Faith’s complicated and manipulative Aunt Vera, and Vera‘s younger sister, the glossy and unassailably perfect Eden, weave a web of mean-girl secrecy and private jokes around poor Faith. They set up Faith, the interloper-outsider, for failure, for withering criticism, for emotional dismissal. They set impossible standards.
Faith tells us:
They had the power, those two, of making their world—narrow, confined, and bourgeois, as I now see it—an esoteric intensely desirable place, rather like an exclusive club with unimaginably strict conditions for membership…. I listened attentively, hoping, though hoping in vain, for some inquiry to be put to me, asking my opinion, instead of the kind of questions I finally got: “Do you always eat with your right hand?”
As we share Faith’s longing and bitterness and seething envy, we already know that somehow, years and years in the future, Vera was convicted of murder. Why would she do that? This obsessive social-climber embraced and flaunted the highest of standards and the highest of morals and the highest of expectations for herself and her family. What could have caused Vera Hillyard to do such a shocking and uncharacteristic thing?
This is what Faith—and the journalist who’s waiting for the answers—is working to discover.
I will admit, I fear, if I had read this book in 1986—when, after all, the best sellers of the year were Danielle Steele, Judith Krantz, Robert Ludlum, Tom Clancy, and Stephen King—I might have given up on this book after a couple of chapters, asking out loud, is anything going to happen soon?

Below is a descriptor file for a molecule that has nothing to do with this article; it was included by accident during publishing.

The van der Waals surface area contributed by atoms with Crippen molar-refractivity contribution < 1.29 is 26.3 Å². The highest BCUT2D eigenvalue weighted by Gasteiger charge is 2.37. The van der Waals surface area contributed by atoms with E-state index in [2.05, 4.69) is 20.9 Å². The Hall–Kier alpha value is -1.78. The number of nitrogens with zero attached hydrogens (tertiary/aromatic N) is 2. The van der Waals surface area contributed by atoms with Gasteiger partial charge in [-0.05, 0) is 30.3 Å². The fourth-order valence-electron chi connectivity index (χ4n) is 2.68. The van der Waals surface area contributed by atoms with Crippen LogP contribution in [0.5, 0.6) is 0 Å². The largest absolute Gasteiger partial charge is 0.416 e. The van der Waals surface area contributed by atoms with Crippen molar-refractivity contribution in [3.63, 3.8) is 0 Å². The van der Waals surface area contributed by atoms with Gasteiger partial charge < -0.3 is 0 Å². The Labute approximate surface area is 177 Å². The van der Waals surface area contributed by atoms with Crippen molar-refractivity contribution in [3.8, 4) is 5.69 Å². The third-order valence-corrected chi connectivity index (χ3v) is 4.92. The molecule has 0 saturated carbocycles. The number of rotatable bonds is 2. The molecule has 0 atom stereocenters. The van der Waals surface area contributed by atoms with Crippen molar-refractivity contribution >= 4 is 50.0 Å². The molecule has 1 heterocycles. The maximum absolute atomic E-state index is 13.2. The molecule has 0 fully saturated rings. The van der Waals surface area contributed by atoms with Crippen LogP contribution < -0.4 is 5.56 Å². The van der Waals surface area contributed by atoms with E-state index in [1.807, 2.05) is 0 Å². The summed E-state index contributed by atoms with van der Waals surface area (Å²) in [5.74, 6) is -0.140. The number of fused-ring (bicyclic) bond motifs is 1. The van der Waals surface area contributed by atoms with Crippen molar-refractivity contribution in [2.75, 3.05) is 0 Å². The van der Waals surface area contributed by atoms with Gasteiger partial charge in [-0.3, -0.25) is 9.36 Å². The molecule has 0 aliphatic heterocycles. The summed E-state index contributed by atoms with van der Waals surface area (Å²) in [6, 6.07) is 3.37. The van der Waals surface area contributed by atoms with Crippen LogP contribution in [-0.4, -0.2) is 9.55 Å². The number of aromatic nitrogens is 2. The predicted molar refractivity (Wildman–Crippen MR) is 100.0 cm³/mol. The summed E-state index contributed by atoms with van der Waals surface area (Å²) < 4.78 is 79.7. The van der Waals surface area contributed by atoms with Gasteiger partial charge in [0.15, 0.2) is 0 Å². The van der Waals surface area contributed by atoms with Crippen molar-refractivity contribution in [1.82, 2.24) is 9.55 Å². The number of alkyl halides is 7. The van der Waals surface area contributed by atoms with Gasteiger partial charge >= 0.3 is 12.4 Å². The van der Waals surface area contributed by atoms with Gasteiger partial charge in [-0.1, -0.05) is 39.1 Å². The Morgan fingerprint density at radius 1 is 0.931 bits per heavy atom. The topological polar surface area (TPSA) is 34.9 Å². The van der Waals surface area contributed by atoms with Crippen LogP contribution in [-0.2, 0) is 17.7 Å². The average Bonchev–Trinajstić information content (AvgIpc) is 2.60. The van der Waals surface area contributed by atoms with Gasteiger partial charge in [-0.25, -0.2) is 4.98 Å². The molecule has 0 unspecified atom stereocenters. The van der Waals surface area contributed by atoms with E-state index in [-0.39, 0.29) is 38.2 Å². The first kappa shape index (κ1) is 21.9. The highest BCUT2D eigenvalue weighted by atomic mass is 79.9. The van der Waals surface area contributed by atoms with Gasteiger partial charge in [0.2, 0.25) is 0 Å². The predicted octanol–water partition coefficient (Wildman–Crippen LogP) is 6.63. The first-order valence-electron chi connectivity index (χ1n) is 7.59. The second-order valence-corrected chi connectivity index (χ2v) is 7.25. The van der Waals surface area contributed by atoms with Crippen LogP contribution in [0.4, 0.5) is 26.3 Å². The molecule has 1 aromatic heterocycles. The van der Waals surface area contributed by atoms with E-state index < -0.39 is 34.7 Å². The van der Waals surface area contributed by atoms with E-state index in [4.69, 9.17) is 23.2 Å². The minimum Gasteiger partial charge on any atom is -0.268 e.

And had I done that, I would not have been treated to the glorious masterful innovative structure that Vine uses to create this sinister disturbing puzzle. Gradually, in her own brilliantly created order, Vine lets us in on the whole story, puzzle piece by puzzle piece, without letting us know where the puzzle pieces fit.
Little by little, we begin to see an unsettling reality, and just like the journalist who is trying to discover what really happened that critical day, we begin to realize that the answers are not always clear.
I wish I had been there for the final Edgar vote. “It’s fine, I guess,” someone would have said.
“I think it’s risky,” someone else might have warned.
“This one will become a classic,” said the sage one in the back. And that person was correct. A Dark-Adapted Eye is a tour de force in structure, and an uncanny psychological study of family, expectations, aspiration, envy, and revenge. And in the need, it reveals the one obsessive emotion that can push a seemingly-normal person over the edge into madness.
Fun Facts from the 1987 Edgar Awards:
Ruth Rendell’s pseudonym Barbara Vine came from her own middle name, Barbara, and her great grandmother’s maiden name.
According to her obituary in The Telegraph, “After high school, Rendell became a feature writer for her local Essex paper, the Chigwell Times. She was forced to resign after filing a story about a local sports club dinner she hadn’t attended and failing to report that the after-dinner speaker had died midway through the speech.”
Rendell wrote two unpublished novels before the 1964 publication of From Doon with Death, which was purchased for £75 by John Long. That was the first mystery (of 24) to feature her enduring and popular detective Chief Inspector Reginald Wexford.
Other Edgar nominees for best novel in 1987 were P.D. James for A Taste of Death, Joe Gores for Come Morning, Brian Freemantle for The Blind Run, and Roger L. Simon for The Straight Man.
- The Great Mouse Detective, The Name of the Rose, and Manhunter lost the Best Screenplay Edgar to E. Max Frye’s Something Wild.
Next week, tune in as Gabino Iglesias stops by to discuss Old Bones by Aaron Elkins by. See you then!